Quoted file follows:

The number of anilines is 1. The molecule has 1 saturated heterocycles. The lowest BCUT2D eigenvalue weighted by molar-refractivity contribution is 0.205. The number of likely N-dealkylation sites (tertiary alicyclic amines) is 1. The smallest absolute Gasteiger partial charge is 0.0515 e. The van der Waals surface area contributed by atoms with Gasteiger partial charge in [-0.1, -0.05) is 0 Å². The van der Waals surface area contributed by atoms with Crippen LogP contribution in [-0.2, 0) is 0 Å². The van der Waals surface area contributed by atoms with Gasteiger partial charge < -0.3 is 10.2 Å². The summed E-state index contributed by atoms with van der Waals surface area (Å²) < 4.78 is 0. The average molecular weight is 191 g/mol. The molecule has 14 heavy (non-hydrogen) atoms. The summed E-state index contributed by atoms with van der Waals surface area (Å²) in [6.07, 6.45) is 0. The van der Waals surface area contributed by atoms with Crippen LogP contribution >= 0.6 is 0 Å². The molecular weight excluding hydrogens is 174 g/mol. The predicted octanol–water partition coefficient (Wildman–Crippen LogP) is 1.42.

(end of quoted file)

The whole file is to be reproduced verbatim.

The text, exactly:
The number of anilines is 1. The molecule has 1 saturated heterocycles. The lowest BCUT2D eigenvalue weighted by molar-refractivity contribution is 0.205. The number of likely N-dealkylation sites (tertiary alicyclic amines) is 1. The smallest absolute Gasteiger partial charge is 0.0515 e. The van der Waals surface area contributed by atoms with Gasteiger partial charge in [-0.1, -0.05) is 0 Å². The van der Waals surface area contributed by atoms with Crippen LogP contribution in [-0.2, 0) is 0 Å². The van der Waals surface area contributed by atoms with Gasteiger partial charge < -0.3 is 10.2 Å². The summed E-state index contributed by atoms with van der Waals surface area (Å²) < 4.78 is 0. The average molecular weight is 191 g/mol. The molecule has 14 heavy (non-hydrogen) atoms. The summed E-state index contributed by atoms with van der Waals surface area (Å²) in [6.07, 6.45) is 0. The van der Waals surface area contributed by atoms with Crippen LogP contribution >= 0.6 is 0 Å². The molecular weight excluding hydrogens is 174 g/mol. The predicted octanol–water partition coefficient (Wildman–Crippen LogP) is 1.42.